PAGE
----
Perhaps another reason to get the film is to see London in the post war period; there are genuine bombed out locales and a skyline that is recognizable yet foreign.

     A fun adventure Hue and Cry may suit best those who grew up in the era and remember playing in the rubble of post-war London. Completists may also be surprised at the good natured quality of this early Ealing flick.

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Transfer Quality


     Hue and Cry was shot in Black and White using 35mm film. The original aspect ratio was 1.37:1. This film comes to DVD in a 1.33:1 aspect ratio which is not 16x9 enhanced.

     It takes a little adjusting to get used to the picture quality of the film. Having been spoilt recently by lavish restorations it is a little disappointing to see a film that so obviously shows its age. That is no criticism of the distributor. It is difficult to imagine that the audience for this film would be so wide as to justify a frame by frame restoration.

     So where to begin? A juddery telecine, artefacts both positive and negative including some sprockets visible. A bit of flicker though no apparent missing frames. That's about it. The grain is consistent and acceptable.

     On the positives the film is pretty sharp and the cinematography of Douglas Slocombe (who shot not only the classic Ealing Comedies but went on to become one of the most respected cinematographers in Hollywood with Rollerball, Julia and the Indiana Jones trilogy to his name) is shown to good effect, particularly in a staircase scene which is noirish in its lighting and shadows. The short runtime means that compression is no issue even on a single layered DVD.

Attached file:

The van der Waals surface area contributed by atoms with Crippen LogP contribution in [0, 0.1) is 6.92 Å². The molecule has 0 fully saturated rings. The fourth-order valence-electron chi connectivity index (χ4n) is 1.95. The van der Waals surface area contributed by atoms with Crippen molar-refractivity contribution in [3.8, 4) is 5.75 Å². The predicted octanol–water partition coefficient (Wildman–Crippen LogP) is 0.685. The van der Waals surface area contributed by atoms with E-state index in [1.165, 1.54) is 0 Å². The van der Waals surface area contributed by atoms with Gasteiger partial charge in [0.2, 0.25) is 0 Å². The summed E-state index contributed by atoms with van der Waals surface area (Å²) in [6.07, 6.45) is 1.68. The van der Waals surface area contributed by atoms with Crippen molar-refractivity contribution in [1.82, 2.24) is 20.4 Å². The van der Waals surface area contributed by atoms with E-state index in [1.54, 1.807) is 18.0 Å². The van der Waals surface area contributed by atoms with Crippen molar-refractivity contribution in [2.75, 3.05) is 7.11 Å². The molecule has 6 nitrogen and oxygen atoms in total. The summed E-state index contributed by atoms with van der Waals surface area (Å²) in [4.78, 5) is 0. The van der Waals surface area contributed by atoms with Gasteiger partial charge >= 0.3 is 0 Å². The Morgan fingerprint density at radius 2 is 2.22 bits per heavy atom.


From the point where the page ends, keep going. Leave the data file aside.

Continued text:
There are no subtitles.

Video Ratings Summary
Shadow Detail
Film-To-Video Artefacts
Film Artefacts


     The mono sound mix for Hue and Cry runs at 192Kb/s. It has been enhanced by Dolby Digital but is otherwise pretty much as it would have been in 1947.

     That is not such a bad thing. The sound is surprisingly crisp and clear for its age and the dialogue is clear and easy to understand. The actors appear in audio sync. There are a few pops and crackles but no annoying hiss.

     Music by George Auric, who composed scores for Jean Cocteau including La Belle a la Bete. He contributes a score which is both stirring and sprightly conveying the can-do spirit of the lads.

Audio Ratings Summary
Audio Sync
Surround Channel Use


    There are no extras.

R4 vs R1

NOTE: To view non-R4 releases, your equipment needs to be multi-zone compatible and usually also NTSC compatible.

   The film appears to be only available overseas in a triple set. Buy the Region 4.


    Hue and Cry is no masterpiece but it is a lot of fun and it slips by so swiftly that it hardly registers on the clock. The picture and sound quality are exactly what you would expect from an unrestored 1947 film. The film is priced under $20 which may explain the bare bones status but I am sure there must be an Ealing documentary floating around the BBC which could have found its way onto the DVD.

Ratings (out of 5)


© Trevor Darge (read my bio)
Friday, October 08, 2010
Review Equipment
DVDCambridge 650BD (All Regions), using HDMI output
DisplaySony VPL-VW80 Projector on 110" Screen. Calibrated with Video Essentials. This display device is 16x9 capable. This display device has a maximum native resolution of 1080p.
Audio DecoderBuilt in to amplifier/receiver. Calibrated with Ultimate DVD Platinum.
AmplificationPioneer SC-LX 81 7.1
SpeakersAaron ATS-5 7.1